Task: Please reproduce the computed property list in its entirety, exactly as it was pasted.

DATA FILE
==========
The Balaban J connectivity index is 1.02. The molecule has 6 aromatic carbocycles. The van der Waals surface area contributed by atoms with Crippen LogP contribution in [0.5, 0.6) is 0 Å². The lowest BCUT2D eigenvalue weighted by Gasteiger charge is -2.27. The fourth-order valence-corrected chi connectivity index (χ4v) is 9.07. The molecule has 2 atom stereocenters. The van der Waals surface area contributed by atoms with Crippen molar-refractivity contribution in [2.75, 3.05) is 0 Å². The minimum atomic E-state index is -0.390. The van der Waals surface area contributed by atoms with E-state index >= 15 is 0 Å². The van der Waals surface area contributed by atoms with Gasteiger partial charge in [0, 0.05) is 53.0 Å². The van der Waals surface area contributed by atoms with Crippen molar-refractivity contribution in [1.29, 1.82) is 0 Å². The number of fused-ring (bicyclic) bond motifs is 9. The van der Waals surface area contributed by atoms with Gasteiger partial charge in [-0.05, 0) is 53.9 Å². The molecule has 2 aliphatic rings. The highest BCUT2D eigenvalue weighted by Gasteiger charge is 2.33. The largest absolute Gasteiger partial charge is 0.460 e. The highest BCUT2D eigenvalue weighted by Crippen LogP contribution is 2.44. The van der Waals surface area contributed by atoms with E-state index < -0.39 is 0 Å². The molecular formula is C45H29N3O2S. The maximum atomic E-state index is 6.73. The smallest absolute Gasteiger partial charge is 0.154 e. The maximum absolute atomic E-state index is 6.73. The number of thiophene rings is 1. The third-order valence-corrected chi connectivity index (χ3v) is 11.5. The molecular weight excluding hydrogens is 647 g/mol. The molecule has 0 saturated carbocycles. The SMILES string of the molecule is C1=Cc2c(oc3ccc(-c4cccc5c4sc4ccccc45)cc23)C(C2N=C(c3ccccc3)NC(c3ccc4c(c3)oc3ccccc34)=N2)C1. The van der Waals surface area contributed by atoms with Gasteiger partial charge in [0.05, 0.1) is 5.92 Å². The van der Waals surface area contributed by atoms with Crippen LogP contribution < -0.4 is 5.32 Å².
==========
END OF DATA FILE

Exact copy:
The Balaban J connectivity index is 1.02. The molecule has 6 aromatic carbocycles. The van der Waals surface area contributed by atoms with Crippen LogP contribution in [0.5, 0.6) is 0 Å². The lowest BCUT2D eigenvalue weighted by Gasteiger charge is -2.27. The fourth-order valence-corrected chi connectivity index (χ4v) is 9.07. The molecule has 2 atom stereocenters. The van der Waals surface area contributed by atoms with Crippen molar-refractivity contribution in [2.75, 3.05) is 0 Å². The minimum atomic E-state index is -0.390. The van der Waals surface area contributed by atoms with E-state index >= 15 is 0 Å². The van der Waals surface area contributed by atoms with Gasteiger partial charge in [0, 0.05) is 53.0 Å². The van der Waals surface area contributed by atoms with Crippen molar-refractivity contribution in [1.29, 1.82) is 0 Å². The number of fused-ring (bicyclic) bond motifs is 9. The van der Waals surface area contributed by atoms with Gasteiger partial charge in [-0.05, 0) is 53.9 Å². The molecule has 2 aliphatic rings. The highest BCUT2D eigenvalue weighted by Gasteiger charge is 2.33. The largest absolute Gasteiger partial charge is 0.460 e. The highest BCUT2D eigenvalue weighted by Crippen LogP contribution is 2.44. The van der Waals surface area contributed by atoms with E-state index < -0.39 is 0 Å². The molecular formula is C45H29N3O2S. The maximum atomic E-state index is 6.73. The smallest absolute Gasteiger partial charge is 0.154 e. The maximum absolute atomic E-state index is 6.73. The number of thiophene rings is 1. The third-order valence-corrected chi connectivity index (χ3v) is 11.5. The molecular weight excluding hydrogens is 647 g/mol. The molecule has 0 saturated carbocycles. The SMILES string of the molecule is C1=Cc2c(oc3ccc(-c4cccc5c4sc4ccccc45)cc23)C(C2N=C(c3ccccc3)NC(c3ccc4c(c3)oc3ccccc34)=N2)C1. The van der Waals surface area contributed by atoms with Gasteiger partial charge in [0.05, 0.1) is 5.92 Å². The van der Waals surface area contributed by atoms with Crippen LogP contribution < -0.4 is 5.32 Å².